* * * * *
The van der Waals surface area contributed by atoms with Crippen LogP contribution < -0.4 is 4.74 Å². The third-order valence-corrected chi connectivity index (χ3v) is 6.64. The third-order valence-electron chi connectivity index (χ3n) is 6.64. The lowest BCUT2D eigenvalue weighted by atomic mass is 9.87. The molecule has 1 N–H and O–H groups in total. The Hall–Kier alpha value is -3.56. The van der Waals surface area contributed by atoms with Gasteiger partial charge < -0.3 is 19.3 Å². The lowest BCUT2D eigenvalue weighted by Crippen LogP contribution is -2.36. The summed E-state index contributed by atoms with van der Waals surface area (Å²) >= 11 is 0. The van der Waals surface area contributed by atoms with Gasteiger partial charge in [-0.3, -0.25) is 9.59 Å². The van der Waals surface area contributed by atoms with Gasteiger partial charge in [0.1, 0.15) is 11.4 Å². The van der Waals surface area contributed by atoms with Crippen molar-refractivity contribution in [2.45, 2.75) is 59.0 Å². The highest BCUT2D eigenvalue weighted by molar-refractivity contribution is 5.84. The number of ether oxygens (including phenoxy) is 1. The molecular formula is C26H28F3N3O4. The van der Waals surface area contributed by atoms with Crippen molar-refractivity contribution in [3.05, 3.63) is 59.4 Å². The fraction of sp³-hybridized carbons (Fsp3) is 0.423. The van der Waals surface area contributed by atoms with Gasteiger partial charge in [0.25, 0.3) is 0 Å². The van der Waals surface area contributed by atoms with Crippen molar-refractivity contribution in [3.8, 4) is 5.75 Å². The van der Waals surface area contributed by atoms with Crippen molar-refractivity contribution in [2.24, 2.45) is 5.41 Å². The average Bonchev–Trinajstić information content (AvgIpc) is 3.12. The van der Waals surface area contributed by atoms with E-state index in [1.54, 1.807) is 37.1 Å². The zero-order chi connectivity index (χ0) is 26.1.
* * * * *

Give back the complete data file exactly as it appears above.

The van der Waals surface area contributed by atoms with Crippen LogP contribution < -0.4 is 4.74 Å². The third-order valence-corrected chi connectivity index (χ3v) is 6.64. The third-order valence-electron chi connectivity index (χ3n) is 6.64. The lowest BCUT2D eigenvalue weighted by atomic mass is 9.87. The molecule has 1 N–H and O–H groups in total. The Hall–Kier alpha value is -3.56. The van der Waals surface area contributed by atoms with Gasteiger partial charge < -0.3 is 19.3 Å². The lowest BCUT2D eigenvalue weighted by Crippen LogP contribution is -2.36. The summed E-state index contributed by atoms with van der Waals surface area (Å²) >= 11 is 0. The van der Waals surface area contributed by atoms with Gasteiger partial charge in [-0.3, -0.25) is 9.59 Å². The van der Waals surface area contributed by atoms with Gasteiger partial charge in [0.1, 0.15) is 11.4 Å². The van der Waals surface area contributed by atoms with Crippen molar-refractivity contribution in [2.45, 2.75) is 59.0 Å². The highest BCUT2D eigenvalue weighted by molar-refractivity contribution is 5.84. The number of ether oxygens (including phenoxy) is 1. The molecular formula is C26H28F3N3O4. The van der Waals surface area contributed by atoms with Crippen molar-refractivity contribution in [3.05, 3.63) is 59.4 Å². The fraction of sp³-hybridized carbons (Fsp3) is 0.423. The van der Waals surface area contributed by atoms with Gasteiger partial charge in [0.25, 0.3) is 0 Å². The van der Waals surface area contributed by atoms with Crippen molar-refractivity contribution in [3.8, 4) is 5.75 Å². The van der Waals surface area contributed by atoms with Crippen molar-refractivity contribution in [2.24, 2.45) is 5.41 Å². The average Bonchev–Trinajstić information content (AvgIpc) is 3.12. The van der Waals surface area contributed by atoms with E-state index in [1.54, 1.807) is 37.1 Å². The zero-order chi connectivity index (χ0) is 26.1.